The ceasefire between Armenia and Azerbaijan proclaimed for humanitarian reasons on 10 October lasted not even 24 hours. Shortly afterwards bombings once again began to target cities, both in Nagorno Karabakh and in Azerbaijan. The conflict reignited and with it its tragic scenario of sirens, shellings, wounded and dead.
The war in the South Caucasus has however entered a new phase: fighting is no longer limited to aviation, drones and artillery. Over the last hours clashes have become increasingly intense. Fighting now also involves the infantry and special troops of both armies, which for days have been engaged in a bitter battle in the town of Hadrut, a strategically crucial point for the outcome of the conflict.
Hadrut is a small town of only 4,000 inhabitants located in the south-eastern area of Nagorno Karabakh. Whoever controls it also commands numerous villages and strategic postings in Artsakh including the road which connects the south of the region with the capital Stepanakert, also aided by the hilly surroundings.
On Friday evening news starts to spread through the capital of Nagorno Karabakh, causing the city to become prey to mass hysteria and psychosis: president Aliev has announced the siege of the frontier town, proclaiming a “historic victory”.
Artak Beglaryan, human rights mediator and observer for the Karabakh government, on Twitter denounces that a mother and her disabled son have been killed during the clashes. Social networks publish a series of posts confirming and denying the fact, with the two parties putting forward different versions and both declaring themselves victorious. The news is confusing and the seriousness of what is happening does not become clear until the following day: fierce clashes are occurring in Hadrut due the fact that Azerbaijani soldiers have infiltrated into the Artsakh territory.
Convoys of Armenian soldiers drive through Stepanakert, heading towards the disputed town: tanks and trucks carrying artillery weapons wind up the hills which from the capital skirt Shushi and go on to reach Hadrut, the key location of the clashes. To win or lose Hadrut means winning or losing the war. And the mobilisation of soldiers and volunteers headed towards the front proves it.
Along the road leading to the frontline we come across fighters, young and old, condemned to what they are about to learn is a nightmare in the heart of the Caucasus. Some of them are travelling towards the battle with their own Lada Niva, and already the artillery shots can be heard echoing through the mountains, a sign that the clashes are in proximity. Karabakh soldiers have set up artillery posts on every bend and the nearer you get to the frontline, the more the tension becomes tangible. Checkpoints and document controls, the complete ban of any videos or photos of troops and weapons; all questions on what the situation is like remain unanswered.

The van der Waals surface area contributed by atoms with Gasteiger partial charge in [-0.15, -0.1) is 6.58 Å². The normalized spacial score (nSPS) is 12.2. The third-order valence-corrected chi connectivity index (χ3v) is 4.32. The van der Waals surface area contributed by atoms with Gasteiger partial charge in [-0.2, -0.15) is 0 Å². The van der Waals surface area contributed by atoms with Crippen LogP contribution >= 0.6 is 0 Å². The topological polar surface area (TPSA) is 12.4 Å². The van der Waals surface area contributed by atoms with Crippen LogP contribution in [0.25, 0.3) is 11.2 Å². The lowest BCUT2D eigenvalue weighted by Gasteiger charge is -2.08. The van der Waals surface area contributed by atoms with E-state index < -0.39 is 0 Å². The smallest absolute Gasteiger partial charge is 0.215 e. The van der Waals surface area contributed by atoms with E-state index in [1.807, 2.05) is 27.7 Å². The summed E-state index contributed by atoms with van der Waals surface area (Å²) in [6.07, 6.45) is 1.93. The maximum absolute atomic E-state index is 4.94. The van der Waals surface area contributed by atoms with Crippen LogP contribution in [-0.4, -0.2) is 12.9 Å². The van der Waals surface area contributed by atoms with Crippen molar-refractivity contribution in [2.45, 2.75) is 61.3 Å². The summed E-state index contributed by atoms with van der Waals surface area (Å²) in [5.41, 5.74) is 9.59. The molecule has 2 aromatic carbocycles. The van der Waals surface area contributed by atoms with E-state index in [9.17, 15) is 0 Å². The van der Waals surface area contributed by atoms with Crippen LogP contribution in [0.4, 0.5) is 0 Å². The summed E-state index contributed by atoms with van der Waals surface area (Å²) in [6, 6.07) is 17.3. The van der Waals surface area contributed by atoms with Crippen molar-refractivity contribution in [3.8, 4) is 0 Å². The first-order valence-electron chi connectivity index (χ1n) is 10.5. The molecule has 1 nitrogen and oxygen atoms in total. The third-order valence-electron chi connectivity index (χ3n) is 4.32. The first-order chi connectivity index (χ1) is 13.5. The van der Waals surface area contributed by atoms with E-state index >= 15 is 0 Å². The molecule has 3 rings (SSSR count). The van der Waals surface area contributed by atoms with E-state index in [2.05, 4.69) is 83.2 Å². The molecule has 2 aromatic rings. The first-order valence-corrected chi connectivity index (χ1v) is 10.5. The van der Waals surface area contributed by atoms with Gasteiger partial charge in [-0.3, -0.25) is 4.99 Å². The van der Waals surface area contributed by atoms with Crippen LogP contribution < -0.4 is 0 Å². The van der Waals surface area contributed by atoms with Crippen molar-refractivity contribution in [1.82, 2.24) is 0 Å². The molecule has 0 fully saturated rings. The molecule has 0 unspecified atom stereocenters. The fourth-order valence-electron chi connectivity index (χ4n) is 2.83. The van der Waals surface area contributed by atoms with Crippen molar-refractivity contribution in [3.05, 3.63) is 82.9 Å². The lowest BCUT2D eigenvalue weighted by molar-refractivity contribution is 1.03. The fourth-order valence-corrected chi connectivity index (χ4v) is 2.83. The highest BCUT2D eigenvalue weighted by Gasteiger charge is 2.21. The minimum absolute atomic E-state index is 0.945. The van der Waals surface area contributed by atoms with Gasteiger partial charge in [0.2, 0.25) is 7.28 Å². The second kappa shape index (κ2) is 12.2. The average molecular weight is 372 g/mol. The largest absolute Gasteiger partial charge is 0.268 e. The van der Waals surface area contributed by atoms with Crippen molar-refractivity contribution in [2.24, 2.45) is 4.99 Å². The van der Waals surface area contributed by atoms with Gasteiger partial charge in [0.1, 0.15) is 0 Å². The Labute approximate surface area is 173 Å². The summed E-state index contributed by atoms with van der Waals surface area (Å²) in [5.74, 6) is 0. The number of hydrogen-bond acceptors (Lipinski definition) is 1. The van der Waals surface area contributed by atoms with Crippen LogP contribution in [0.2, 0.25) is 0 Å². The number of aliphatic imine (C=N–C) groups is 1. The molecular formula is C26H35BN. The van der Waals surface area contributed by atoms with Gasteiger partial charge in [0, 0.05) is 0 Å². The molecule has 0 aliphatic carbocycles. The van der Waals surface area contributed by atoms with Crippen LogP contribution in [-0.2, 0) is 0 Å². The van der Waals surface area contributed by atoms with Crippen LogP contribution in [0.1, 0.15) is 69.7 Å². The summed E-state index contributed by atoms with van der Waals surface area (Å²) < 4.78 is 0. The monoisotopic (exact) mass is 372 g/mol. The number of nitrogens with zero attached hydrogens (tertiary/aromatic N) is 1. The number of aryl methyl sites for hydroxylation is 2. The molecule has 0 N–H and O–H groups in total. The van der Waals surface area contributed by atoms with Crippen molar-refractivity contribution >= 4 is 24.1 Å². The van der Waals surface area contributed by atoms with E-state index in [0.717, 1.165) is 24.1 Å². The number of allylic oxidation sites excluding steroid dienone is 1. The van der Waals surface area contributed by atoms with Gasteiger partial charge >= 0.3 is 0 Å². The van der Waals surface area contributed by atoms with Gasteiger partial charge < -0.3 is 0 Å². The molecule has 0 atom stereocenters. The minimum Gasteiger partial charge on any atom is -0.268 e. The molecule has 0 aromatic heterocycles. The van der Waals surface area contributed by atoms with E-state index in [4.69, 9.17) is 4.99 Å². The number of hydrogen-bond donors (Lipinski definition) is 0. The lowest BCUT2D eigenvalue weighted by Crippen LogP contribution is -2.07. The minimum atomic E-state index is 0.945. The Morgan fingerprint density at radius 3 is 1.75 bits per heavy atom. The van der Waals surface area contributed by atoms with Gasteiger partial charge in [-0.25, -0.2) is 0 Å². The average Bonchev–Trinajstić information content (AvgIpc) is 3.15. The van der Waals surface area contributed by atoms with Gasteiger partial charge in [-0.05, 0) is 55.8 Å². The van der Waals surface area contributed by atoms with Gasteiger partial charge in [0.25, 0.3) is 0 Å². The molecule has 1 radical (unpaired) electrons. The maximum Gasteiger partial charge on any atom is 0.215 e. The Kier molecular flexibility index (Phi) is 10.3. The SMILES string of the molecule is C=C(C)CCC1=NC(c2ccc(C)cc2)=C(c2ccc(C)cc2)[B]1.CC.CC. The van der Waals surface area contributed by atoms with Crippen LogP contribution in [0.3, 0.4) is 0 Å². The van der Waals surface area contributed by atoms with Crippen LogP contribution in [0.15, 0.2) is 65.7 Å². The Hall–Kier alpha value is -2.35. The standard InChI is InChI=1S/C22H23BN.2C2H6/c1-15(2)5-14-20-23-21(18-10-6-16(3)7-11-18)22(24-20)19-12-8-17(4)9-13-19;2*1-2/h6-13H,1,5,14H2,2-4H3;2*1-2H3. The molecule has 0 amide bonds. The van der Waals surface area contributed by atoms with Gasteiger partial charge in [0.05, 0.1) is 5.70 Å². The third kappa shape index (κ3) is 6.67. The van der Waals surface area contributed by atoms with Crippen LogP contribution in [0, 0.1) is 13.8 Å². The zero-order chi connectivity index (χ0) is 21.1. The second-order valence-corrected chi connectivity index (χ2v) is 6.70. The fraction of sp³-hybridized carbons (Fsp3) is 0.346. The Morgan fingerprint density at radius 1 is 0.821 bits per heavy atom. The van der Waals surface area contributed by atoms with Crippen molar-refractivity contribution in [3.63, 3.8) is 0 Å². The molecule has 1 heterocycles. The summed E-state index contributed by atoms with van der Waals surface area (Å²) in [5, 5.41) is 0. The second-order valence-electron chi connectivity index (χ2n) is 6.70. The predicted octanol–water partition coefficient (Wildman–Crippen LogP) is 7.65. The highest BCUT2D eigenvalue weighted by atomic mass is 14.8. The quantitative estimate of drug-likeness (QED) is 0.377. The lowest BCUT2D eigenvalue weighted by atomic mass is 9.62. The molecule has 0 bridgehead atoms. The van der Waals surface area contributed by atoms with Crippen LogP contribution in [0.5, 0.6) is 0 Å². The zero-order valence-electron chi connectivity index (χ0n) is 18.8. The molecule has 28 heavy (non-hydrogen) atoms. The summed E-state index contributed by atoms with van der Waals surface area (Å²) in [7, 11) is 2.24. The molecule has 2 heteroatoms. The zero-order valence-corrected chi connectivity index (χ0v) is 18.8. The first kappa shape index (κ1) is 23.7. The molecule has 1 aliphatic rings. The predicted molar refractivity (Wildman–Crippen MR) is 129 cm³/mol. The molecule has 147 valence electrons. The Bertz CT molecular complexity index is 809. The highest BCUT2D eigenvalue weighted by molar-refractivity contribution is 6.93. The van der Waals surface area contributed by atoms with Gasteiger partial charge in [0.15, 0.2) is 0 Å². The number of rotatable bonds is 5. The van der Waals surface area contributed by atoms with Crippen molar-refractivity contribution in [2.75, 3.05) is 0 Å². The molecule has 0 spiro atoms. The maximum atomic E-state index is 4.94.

When we are only ten kilometres from the besieged city we finally understand why nobody wants to speak: an entire column of military vehicles of the Stepanakert army is up in flames. The burnt-out carcases of trucks are burn along the side of the road and the smoke spirals upwards from the vehicles bombed by the Baku army drones. Violence here has reached its climax, as has the fear which resides in the faces of the young men hiding in the trenches excavated on the slopes of the hill overlooking Hadrut.
The soldiers on the front react with terror at the hissing noise of a missile. They start to run and crouch down against rocks. A few seconds later, the explosion. Some soldiers cry out, others express their terror by remaining silent and make themselves smaller, seeking cover under their cartridge cases and helmets, hoping to disappear for a few seconds from a conflict which is driving hundreds of young men to insanity, infirmity and death.
The Azerbaijani artillery shots continue incessantly, showering on the hills and the road connecting Stepanakert with Hadrut. There is no doubt as to the objective of the Azerbaijani army: to destroy all communication routes and infrastructure to prevent Armenian forces from receiving reinforcements and supplies.
While on the mountains the bombings give no respite, in the city fighting takes place home to home. Snipers are positioned in the houses of the small ghost town and the death toll is bleak. Clashes are ongoing and it is impossible to enter the urban centre. The only information circulating about the events occurring in Hadrut is the news provided by the two governments: the Azerbaijani Ministry of Defence has put out a video showing the capture of the city by Baku forces, while Armenian media have denied this and declared that the city is under their control.
And amid the succession of belligerent and hostile proclamations, young men of the Armenian and Azerbaijani armies spend entire days and nights under the bombings, taking refuge in precarious trenches, in the sole company of their demons and a horror which, like an anthropomorphic evil force, has established its earthly fortress in the South Caucasus.